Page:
It’s easy as we get older to hear music as endless echoes of things heard before rather than reveling in the joy of new generations finding inspiration in past sounds. So much energy is expended in service of the belief that the future isn’t what it once was, that retro is a safer and more comforting mode in which to dwell, that maybe the present felt better at some personal point long gone. The innovation of Black Marble‘s charming video treatment for “Somewhere” is its rejection of naysaying or mere repetition in favor of a warm vision of culture as a gift passed from generation to generation, of every day being a chance to find “something you would love for your birthday” in other people’s joy. I’ll admit I was touched.
It’s notable how far Chris Stewart has moved since his initial works in the early-to-mid-2010s. Fast Idol sharpens the sounds he loves and drives them into new territory where you could imagine him being appreciated with the same fervor as his heroes. The instrumental palette is stripped down in a way that, for example, gives a song like “Royal Walls” a power-trio vibe with all that classic pop urgency and earworm energy. The solo is a particular joy on that song: slightly offkey, it teeters on the edge of a childlike scale exercise, but keeps its feet, hooks the ear, and cleverly balances cleanliness and discordance, so they coexist but never quite merge.
I can’t tell if it’s a deliberate nod that “Bodies” is the second song on the album like its namesake on the Sex Pistols’ Never Mind the Bollocks — those echoes playing tricks again. Stewart’s track has a similar physicality in its image of “bodies on the ground” but is more about twinkling twilights and intangible sensations. That could be a criticism, that lyrically these songs hover in a very modern anywhere/nowhere of image and emotion; a sense of place that is fleeting and unspecific; in equivocal feelings at all times and never quite seem to resolve. However, that’s a deliberate feature rather than a bug, as evidenced by how the vocals constantly billow, condense, and evaporate under ambient effects.
The chilling, breath-in-the-air solitariness that infiltrates the intros to songs like “Try” is always pushed back onto the dancefloor by the entry of upbeat drums — though that isn’t necessarily an emotional change of state. I’ve personally never felt lonelier than when jostled in the dark crush of a club too loud for connection, trying to get served at an overworked bar. That’s how Stewart’s tunes feel to me, like being at the party but not entirely present.
Black Marble makes music that captures many of the sonic motifs of 1980s synthpop but never descends into shiny artifice or soundtracks for catwalk shows. “The Garden” breaks the disco vibe with an echo of something more innocent — a fairground waltzer or marching band — given a drunken, sluggish sway that creates a lot of sonic tension. It’s a song with tellingly expert interventions, too: at 2.04 and 2.38, what might be a female voice calls briefly, then double vocals accompany the track to its close.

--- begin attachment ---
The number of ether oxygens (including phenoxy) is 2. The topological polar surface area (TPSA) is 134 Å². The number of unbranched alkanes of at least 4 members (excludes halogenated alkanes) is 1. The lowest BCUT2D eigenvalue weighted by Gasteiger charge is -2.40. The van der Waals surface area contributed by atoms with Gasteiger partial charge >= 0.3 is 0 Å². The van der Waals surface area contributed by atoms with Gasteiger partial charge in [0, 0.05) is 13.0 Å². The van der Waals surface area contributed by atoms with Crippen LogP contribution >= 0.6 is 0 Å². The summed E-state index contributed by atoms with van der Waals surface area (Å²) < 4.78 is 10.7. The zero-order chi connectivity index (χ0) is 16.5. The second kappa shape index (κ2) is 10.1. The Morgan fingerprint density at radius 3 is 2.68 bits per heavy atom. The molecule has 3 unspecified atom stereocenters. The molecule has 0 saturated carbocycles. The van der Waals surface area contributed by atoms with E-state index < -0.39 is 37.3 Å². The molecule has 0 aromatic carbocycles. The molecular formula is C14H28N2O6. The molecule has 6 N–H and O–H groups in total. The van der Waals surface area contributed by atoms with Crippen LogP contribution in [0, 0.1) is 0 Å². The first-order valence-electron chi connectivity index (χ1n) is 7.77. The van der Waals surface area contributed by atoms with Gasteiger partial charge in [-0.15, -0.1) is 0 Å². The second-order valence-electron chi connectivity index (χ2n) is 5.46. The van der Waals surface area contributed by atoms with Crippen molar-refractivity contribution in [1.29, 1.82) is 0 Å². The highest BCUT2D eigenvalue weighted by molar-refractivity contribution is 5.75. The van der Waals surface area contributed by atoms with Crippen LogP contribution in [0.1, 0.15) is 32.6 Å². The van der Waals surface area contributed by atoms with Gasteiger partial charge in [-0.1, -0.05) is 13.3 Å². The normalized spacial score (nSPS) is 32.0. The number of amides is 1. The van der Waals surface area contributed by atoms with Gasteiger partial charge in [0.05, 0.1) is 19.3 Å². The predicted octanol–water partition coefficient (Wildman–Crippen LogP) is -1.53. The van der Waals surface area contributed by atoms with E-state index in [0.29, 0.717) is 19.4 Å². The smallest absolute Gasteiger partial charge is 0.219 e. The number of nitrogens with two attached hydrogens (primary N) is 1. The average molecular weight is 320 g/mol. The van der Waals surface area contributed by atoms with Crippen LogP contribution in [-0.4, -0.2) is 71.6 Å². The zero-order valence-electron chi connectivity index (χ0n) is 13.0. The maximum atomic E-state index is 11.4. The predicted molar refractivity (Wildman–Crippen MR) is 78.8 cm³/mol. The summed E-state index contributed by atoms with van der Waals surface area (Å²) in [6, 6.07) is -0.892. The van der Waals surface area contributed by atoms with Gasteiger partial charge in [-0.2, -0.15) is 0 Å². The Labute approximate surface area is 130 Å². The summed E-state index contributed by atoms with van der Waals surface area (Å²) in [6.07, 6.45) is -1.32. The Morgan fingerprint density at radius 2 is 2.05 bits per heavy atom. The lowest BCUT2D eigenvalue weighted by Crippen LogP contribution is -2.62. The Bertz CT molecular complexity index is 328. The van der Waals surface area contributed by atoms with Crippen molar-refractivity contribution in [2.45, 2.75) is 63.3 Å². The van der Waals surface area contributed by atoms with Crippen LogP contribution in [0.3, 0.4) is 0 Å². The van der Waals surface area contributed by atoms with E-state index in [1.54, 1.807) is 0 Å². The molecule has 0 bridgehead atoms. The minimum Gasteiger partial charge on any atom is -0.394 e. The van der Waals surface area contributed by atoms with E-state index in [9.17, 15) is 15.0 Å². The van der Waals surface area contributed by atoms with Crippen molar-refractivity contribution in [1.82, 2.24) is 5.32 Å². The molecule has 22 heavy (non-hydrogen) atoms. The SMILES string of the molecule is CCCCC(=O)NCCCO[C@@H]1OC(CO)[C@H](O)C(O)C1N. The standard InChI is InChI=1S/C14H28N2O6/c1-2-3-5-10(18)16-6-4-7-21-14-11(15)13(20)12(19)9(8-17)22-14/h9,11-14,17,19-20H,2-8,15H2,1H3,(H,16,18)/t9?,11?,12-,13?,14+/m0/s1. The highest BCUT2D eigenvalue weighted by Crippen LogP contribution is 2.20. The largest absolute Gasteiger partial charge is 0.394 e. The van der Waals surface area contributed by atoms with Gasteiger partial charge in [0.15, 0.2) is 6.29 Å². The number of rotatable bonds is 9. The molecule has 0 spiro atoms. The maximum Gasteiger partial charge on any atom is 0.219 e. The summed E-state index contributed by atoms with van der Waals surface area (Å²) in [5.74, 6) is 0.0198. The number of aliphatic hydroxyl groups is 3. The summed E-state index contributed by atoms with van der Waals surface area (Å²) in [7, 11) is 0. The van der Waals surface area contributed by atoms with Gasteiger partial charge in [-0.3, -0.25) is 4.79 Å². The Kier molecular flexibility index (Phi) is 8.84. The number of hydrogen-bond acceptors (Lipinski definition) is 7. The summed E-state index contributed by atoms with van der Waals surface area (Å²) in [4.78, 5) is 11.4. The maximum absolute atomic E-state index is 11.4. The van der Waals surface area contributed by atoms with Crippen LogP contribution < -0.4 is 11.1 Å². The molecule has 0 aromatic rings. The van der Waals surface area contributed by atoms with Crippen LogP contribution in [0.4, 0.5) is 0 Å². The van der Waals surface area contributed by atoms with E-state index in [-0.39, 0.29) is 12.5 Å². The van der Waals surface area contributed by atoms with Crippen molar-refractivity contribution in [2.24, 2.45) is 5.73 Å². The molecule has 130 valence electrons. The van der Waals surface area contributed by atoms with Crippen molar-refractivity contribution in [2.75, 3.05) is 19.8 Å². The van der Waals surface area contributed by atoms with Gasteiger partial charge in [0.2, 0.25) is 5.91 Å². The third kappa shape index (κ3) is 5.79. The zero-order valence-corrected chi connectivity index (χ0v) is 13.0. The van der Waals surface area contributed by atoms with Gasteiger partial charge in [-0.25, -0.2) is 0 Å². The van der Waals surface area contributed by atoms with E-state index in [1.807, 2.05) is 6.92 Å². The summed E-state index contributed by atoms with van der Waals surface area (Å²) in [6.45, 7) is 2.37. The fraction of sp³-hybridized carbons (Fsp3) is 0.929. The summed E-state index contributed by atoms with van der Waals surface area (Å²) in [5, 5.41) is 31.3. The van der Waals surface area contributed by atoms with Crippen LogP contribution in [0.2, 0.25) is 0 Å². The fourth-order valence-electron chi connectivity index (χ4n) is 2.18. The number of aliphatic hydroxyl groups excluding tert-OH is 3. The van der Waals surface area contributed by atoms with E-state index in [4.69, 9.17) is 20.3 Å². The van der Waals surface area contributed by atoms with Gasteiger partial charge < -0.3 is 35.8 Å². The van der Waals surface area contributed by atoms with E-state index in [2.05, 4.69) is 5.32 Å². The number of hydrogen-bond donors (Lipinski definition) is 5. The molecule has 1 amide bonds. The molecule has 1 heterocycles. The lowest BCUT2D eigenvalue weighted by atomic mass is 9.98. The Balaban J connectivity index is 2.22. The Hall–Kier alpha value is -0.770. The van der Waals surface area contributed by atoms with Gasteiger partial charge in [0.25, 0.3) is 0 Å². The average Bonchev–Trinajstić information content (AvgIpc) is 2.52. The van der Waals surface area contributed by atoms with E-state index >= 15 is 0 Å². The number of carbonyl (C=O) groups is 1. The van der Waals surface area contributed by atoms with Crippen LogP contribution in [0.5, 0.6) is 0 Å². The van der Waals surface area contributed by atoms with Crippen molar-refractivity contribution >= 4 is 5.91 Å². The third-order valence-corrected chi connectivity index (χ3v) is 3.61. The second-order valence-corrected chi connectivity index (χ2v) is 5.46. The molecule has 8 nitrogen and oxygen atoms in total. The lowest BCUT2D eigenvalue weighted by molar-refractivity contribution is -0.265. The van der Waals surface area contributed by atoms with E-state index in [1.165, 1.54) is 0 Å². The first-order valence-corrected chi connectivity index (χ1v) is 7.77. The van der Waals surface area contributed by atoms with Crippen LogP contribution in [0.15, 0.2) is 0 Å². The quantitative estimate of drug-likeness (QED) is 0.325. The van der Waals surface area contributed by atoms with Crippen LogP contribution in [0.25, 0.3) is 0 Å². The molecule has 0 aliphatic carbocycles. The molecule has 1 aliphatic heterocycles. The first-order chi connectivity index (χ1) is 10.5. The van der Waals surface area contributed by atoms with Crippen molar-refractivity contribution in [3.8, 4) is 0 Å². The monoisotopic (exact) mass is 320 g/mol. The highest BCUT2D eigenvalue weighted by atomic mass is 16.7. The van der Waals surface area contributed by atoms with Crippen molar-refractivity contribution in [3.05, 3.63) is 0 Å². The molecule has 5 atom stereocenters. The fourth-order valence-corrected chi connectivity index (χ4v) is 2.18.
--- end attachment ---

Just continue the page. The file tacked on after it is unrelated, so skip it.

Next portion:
“Say It First” is a standout in how the instrumental approaches the feel of a live band. It comes on like a second cousin of Siouxsie and the Banshees’ “Hong Kong Garden” and wouldn’t look like a shabbily poor relation in that vaunted company. “Streetlight” is even better with its spellbinding keyboard intro that winds up rapidly entangled with a second synthesizer and a heavy beat, each clambering over the other until breathing space lets Stewart’s voice in, the song moving back and forth between this combativeness and moments of clarity.
The back half of Fast Idol, far from repeating or reemphasizing revealed tricks, hits new heights. A massive drumbeat at the start of “Ceiling” then a hard-hitting chorus gives way to spindly keys tapping up and down the spine in its mid-section. “Ship to Shore” strikes a post-punk match at the same time as it chimes with dub reggae before the main verses kick in and propel the listener forward. My only reservation is I wished I had a lyric sheet so I could appreciate how the specificity of the title image might tie to the stray lines that emerge in the mix like “then I wonder…”.
“Preoccupation” provides lots of opportunities to appreciate its musical make-up with a full minute of introduction, drums dropping out and in during a long instrumental — a motif repeated under lyrics later in the song — then a long outro with three separate layers twisting atop the rhythm. The closer, “Brighter and Bigger”, feels similar to the opener “Somewhere” and its title could serve as a metaphor for this whole album which sees Black Marble show mastery of a known palette then paint something fresh with it.